this is a good thing....
If apple push their ideas of zig heil mine fuehrer too much, then the people they need to develop for their platform will leave and migrate to the next big thing (ie. android). then the iphone becomes nothing but the vapid fashion statement for the paris hiltons of the world - with their 50,000 fart apps.
If however, apple do get a clue... which is something they've had an uncanny knack of since the gen1 iPod and rainbow coloured all in one eMac/iMac(?) got them out of trouble, then they'll just be lauded by the general media as the heralds of another new technical dawn for the general non-technocrat populace.
Either way, consumer trend moves on and the wheels of commerce keep turning. Just different companies the money goes to.
The only differentiating factor is that people seem to be getting bored with apple throwing their weight around. As soon as this starts to effect the man in the street - game over.
Plus, i don't know about you, but it seems inherent in the human condition to want to see the arrogant fall from grace.
You're confusing consumers with developers there. Consumers don't give a shit about development platforms so they won't care about this policy.
If by "people" you mean reg commenters then good luck to you.
Let's cut to the chase - does this mean less farting apps?
"Apple's ban translation layers could be seen as a bid for "exclusivity"."
So apple wants to keep all those farting apps to itself?
Baja? I don't own anything in Baja ...
It surely is only a matter of time before Jobs is holed up in a penthouse with a big 'J' on it, growing his fingernails and collecting his pee in jars.
really helping to forward technology there steve
'Apparently, Steve Jobs has hinted the new SDK language is an effort to prevent anyone else from establishing a de facto standard platform on top of his own tools'
what the hell.. tho if he wants to remove his shit from the technological gene pool, im not gonna stop him! natural selection taking place
They just want you to develop for Apple platform exclusively. I think the ban for these 'non native compilers' is so you can't easily make the same app run on a non apple platform. That is exactly what these tools do, they allow you to cross compile your app for non-apple platforms.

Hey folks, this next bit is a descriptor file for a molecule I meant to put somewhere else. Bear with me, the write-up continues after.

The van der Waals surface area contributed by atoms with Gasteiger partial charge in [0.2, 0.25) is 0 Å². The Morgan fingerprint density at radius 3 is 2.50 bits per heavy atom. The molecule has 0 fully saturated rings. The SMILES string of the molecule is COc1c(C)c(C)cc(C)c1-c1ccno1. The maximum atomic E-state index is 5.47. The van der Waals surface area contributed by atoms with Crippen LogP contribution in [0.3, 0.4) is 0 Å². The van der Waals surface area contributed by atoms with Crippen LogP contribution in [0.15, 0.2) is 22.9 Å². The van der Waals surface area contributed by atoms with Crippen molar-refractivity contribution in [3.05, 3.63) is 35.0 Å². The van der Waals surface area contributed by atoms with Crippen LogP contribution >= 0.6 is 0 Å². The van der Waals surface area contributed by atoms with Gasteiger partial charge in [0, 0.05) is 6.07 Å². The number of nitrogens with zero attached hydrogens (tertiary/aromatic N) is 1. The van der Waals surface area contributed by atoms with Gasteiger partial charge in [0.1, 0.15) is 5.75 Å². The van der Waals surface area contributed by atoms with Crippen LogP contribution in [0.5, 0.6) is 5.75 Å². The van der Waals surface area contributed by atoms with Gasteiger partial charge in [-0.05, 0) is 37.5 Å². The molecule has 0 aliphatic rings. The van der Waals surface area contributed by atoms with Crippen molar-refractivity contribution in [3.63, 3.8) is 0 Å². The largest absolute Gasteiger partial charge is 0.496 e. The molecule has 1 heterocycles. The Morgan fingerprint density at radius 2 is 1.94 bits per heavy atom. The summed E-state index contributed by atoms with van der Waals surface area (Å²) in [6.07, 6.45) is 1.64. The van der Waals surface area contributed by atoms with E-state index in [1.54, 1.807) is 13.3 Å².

Code in objective -c, because nobody else runs that.
A reasonable guess that apple does not want cross compilation to another platform... Or wants to make it more difficult.
But this decision could (unlikely though) end up shooting steve jobs in the foot. I mean, there just may be quite a few people interested in porting stuff over to the iThingie and this may be a dealbreaker.
Having said that... Really, how many iphone apps aren't coded in some apple compatible c? I really don't know.
That's right vincent
Amongst all the armchair experts it is good to see someone understands the issue.
The biggest threat to iphone would be if it was commoditised as just a phone with an OS. That would give people an easy migration from one to platform to another. Objecttive C forces people to make a choice.
yes it could shoot apple in the foot but,
Right now apple is dominant for apps over any other platform (when i say 'any', for apple this means 'android' and 'symbian'). To slow down the uptake of new platforms (android) you throw up a hindrance (thou shalt not cross-compile). This forces developers to select the platform they want to develop for. Purely ecnomically speaking, as a developer, you shoot for the largest audience. And right now that is Apple. so you will put your effort where you can reap the most profit. App development for other platforms will slow down and in turn this will push down the appeal of those other platforms.
This whole thing is nothing else than a roadblock. And yes, you can argue that it would slow down uptake of new API and features, but it also blocks originality and true creativity. You will only do what i allow you to do.
not only objective-c
but also linking against their API. Now your codebase is entirely dependent on that API. And i bet money that that API is heavily protected by legalese.